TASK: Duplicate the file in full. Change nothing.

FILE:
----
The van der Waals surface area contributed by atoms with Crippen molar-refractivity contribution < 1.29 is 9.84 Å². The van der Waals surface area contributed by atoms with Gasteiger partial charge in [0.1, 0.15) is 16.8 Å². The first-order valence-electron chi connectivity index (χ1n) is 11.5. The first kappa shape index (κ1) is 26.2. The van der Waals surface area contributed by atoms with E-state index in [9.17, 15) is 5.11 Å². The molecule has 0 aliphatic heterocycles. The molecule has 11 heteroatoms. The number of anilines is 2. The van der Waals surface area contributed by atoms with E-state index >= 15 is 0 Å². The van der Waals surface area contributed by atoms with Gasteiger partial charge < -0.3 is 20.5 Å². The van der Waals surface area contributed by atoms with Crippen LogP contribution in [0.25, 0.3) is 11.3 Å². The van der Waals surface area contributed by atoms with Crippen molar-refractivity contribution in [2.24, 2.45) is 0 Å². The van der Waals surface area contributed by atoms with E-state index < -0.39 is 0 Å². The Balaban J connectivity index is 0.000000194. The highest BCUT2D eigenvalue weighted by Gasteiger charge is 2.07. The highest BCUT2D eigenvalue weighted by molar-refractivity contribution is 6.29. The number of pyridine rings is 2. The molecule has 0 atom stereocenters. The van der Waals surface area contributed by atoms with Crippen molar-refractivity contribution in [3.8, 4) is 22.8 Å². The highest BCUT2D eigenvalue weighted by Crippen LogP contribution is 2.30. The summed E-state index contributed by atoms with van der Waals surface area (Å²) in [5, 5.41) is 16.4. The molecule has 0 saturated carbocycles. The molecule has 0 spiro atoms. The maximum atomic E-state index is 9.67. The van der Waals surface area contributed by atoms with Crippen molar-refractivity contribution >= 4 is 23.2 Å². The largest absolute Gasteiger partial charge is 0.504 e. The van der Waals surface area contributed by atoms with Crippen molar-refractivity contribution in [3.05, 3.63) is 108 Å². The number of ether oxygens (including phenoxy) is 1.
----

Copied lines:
The van der Waals surface area contributed by atoms with Crippen molar-refractivity contribution < 1.29 is 9.84 Å². The van der Waals surface area contributed by atoms with Gasteiger partial charge in [0.1, 0.15) is 16.8 Å². The first-order valence-electron chi connectivity index (χ1n) is 11.5. The first kappa shape index (κ1) is 26.2. The van der Waals surface area contributed by atoms with E-state index in [9.17, 15) is 5.11 Å². The molecule has 0 aliphatic heterocycles. The molecule has 11 heteroatoms. The number of anilines is 2. The van der Waals surface area contributed by atoms with E-state index >= 15 is 0 Å². The van der Waals surface area contributed by atoms with Gasteiger partial charge < -0.3 is 20.5 Å². The van der Waals surface area contributed by atoms with Crippen LogP contribution in [0.25, 0.3) is 11.3 Å². The van der Waals surface area contributed by atoms with Crippen molar-refractivity contribution in [2.24, 2.45) is 0 Å². The van der Waals surface area contributed by atoms with E-state index < -0.39 is 0 Å². The Balaban J connectivity index is 0.000000194. The highest BCUT2D eigenvalue weighted by Gasteiger charge is 2.07. The highest BCUT2D eigenvalue weighted by molar-refractivity contribution is 6.29. The number of pyridine rings is 2. The molecule has 0 atom stereocenters. The van der Waals surface area contributed by atoms with Crippen molar-refractivity contribution in [3.8, 4) is 22.8 Å². The highest BCUT2D eigenvalue weighted by Crippen LogP contribution is 2.30. The summed E-state index contributed by atoms with van der Waals surface area (Å²) in [5, 5.41) is 16.4. The molecule has 0 saturated carbocycles. The molecule has 0 spiro atoms. The maximum atomic E-state index is 9.67. The van der Waals surface area contributed by atoms with Crippen molar-refractivity contribution >= 4 is 23.2 Å². The largest absolute Gasteiger partial charge is 0.504 e. The van der Waals surface area contributed by atoms with Crippen molar-refractivity contribution in [3.05, 3.63) is 108 Å². The number of ether oxygens (including phenoxy) is 1.